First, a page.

Pflügers Archiv

, Volume 353, Issue 3, pp 191–199 | Cite as

Static and dynamic activity of warm receptors in Boa constrictor

  • H. Hensel


Afferent impulses from multi- and single-fiber preparations of the trigeminal nerve inBoa constrictor were recorded during exactly controlled thermal stimulation of the receptive field in the labial region. At constant temperatures in the range between 18 and 37°C, multi-fiber preparations showed a continuous discharge with a maximum around 30°C. Dynamic warming caused a high increase of the discharge, whereas dynamic cooling led to a complete inhibition. No cold-sensitive fibers have been found. Mechanical stimulation elicited large spikes from specific mechanoreceptors.

Single-fiber preparations from labial warm receptors did not respond to mechanical stimulation. Their discharge was always regular at constant temperatures. The average frequency of a warm receptor population was zero at about 18°C, reached a maximum of 13 sec−1 at 30°C and fell again to zero at 37°C. In addition, a few warm receptors increased their static discharge with temperature up to 36°C, the highest frequency being 38 sec−1. Stepwise warming by ΔT=+5°C caused a marked overshoot in frequency, after which the discharge usually fell to a minimum and then rose again to a new static level. Stepwise cooling by ΔT=−5°C led to a transient inhibition of activity followed by an increase until the new static level was reached. In the first group of warm receptors the height of the dynamic overshoot varied with the adapting temperature, the largest average overshoot of 160 sec−1 occurring at an adapting temperature of 30°C. These receptors have their static maximum as well as their highest dynamic sensitivity in the temperature range of the natural tropical habitat of Boidae.

Key words

Warm Receptors Thermoreceptors Boa constrictor Boidae 


Unable to display preview. Download preview PDF.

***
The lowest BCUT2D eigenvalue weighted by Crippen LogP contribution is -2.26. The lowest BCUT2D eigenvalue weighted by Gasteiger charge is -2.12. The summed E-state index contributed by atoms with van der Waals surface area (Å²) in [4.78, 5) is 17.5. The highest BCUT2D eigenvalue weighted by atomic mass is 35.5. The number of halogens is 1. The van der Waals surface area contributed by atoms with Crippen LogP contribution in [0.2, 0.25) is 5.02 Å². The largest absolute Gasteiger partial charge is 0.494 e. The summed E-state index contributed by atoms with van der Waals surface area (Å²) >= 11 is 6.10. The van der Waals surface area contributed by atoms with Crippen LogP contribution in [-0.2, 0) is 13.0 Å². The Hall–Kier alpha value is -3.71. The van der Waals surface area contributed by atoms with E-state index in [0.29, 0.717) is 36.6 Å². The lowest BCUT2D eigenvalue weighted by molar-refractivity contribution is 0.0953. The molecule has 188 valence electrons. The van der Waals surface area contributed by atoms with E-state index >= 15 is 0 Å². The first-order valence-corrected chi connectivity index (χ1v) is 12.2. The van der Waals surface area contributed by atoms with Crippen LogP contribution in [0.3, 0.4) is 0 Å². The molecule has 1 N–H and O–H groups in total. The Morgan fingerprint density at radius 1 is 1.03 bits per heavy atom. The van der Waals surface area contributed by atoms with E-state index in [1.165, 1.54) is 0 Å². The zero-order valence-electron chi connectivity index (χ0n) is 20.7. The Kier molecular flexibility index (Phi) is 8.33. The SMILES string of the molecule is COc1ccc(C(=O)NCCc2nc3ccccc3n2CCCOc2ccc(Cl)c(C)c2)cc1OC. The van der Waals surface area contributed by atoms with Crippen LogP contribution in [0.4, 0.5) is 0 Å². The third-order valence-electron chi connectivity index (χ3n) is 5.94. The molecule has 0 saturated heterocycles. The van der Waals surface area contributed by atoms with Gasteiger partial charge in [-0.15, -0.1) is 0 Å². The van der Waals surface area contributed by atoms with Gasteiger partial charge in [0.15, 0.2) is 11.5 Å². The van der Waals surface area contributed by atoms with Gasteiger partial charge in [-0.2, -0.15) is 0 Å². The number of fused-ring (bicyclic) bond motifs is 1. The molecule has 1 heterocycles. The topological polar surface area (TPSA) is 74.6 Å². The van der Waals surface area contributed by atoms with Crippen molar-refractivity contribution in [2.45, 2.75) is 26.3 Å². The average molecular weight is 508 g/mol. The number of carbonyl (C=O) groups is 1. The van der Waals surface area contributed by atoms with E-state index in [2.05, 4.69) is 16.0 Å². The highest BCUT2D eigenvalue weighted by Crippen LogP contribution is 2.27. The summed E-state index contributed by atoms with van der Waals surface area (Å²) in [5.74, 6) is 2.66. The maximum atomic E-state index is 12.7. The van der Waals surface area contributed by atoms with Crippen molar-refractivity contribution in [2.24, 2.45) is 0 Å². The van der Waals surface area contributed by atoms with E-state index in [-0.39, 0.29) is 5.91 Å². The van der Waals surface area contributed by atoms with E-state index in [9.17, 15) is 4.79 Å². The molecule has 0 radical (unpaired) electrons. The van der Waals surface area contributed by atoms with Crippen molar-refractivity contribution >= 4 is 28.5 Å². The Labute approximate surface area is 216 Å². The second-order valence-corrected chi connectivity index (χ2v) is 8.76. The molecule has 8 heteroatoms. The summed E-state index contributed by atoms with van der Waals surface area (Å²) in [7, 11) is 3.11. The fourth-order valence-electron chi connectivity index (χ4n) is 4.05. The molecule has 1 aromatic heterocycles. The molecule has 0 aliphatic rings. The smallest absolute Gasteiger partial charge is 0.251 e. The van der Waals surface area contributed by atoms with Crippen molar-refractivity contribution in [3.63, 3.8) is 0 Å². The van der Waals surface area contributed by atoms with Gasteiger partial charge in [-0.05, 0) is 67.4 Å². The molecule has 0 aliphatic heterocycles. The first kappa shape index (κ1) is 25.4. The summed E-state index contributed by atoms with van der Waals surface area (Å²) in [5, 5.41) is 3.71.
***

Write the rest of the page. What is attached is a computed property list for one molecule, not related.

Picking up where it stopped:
Unable to display preview. Download preview PDF.


  1. Barrett, R., Maderson, P. F. A., Meszler, R. M.: The pit organs of snakes. In: Biology of the reptilia, Vol. 2, Morphology B, ed. C. Gans, coed. Th. S. Parsons, pp. 277–314. London-New York: Academic Press 1970Google Scholar
  2. Bullock, T. H., Barrett, R.: Radiant heat reception in snakes. Commun. behav. Biol. Part A,1, 19–29 (1968)Google Scholar
  3. Gamow, R. I., Harris, J. F.: Infrared receptors of snakes. Sci. Amer.228, 94–100 (1973)Google Scholar
  4. Goris, R. C., Terashima, S.: Central response to infrared stimulation of the pit receptors in a Crotaline snake,Trimeresurus flavoviridis. J. exp. Biol.58, 59–76 (1973)Google Scholar
  5. Harris, J. F., Gamow, R. I.: Snake infrared receptors: Thermal or photochemical mechanism? Science172, 1252–1253 (1971)Google Scholar
  6. Harris, J. F., Gamow, R. I.: An analysis of heat receptors by means of microwave radiation. ISA-BM72336, 187–190 (1972)Google Scholar
  7. Hartline, P. H.: Responses of tectal units to infrared stimuli in rattlesnakes. Soc. Neurosci. Program Abstr. p. 74 (1972)Google Scholar
  8. Hensel, H.: Properties of warm receptors in Boa constrictor. Naturwissenschaften61, 369 (1974a)Google Scholar
  9. Hensel, H.: Thermoreceptors. Ann. Rev. Physiol.36, 233–249 (1974b)Google Scholar
  10. Hensel, H., Huopaniemi, T.: Static and dynamic properties of warm fibres in the infraorbital nerve. Pflügers Arch.309, 1–10 (1969)Google Scholar
  11. Hensel, H., Kenshalo, D. R.: Warm receptors in the nasal region of cats. J. Physiol. (Lond.)204, 99–112 (1969)Google Scholar
  12. Otto, J.: Das Grubenorgan, ein biologisches System zur Abbildung von Infrarotstrahlern. Kybernetik10, 103–106 (1972)Google Scholar
  13. Ros, M.: Die Lippengruben der Pythonen als Temperaturorgane. Jena. Z. Naturw. (N. F.)70, 1–32 (1935)Google Scholar
  14. Terashima, S., Goris, R. C., Katsuki, Y.: Structure of warm fiber terminals in the pit membrane of vipers. J. Ultrastruct. Res.31, 494–506 (1970)Google Scholar
  15. Warren, J. W., Proske, U.: Infrared receptors in the facial pits of the Australian python Morelia spilotes. Science159, 439–441 (1968)Google Scholar

Copyright information

© Springer-Verlag 1975

Authors and Affiliations

  • H. Hensel
    • 1
  1. 1.Institut für Physiologie der Universität MarburgMarburgGermany

Personalised recommendations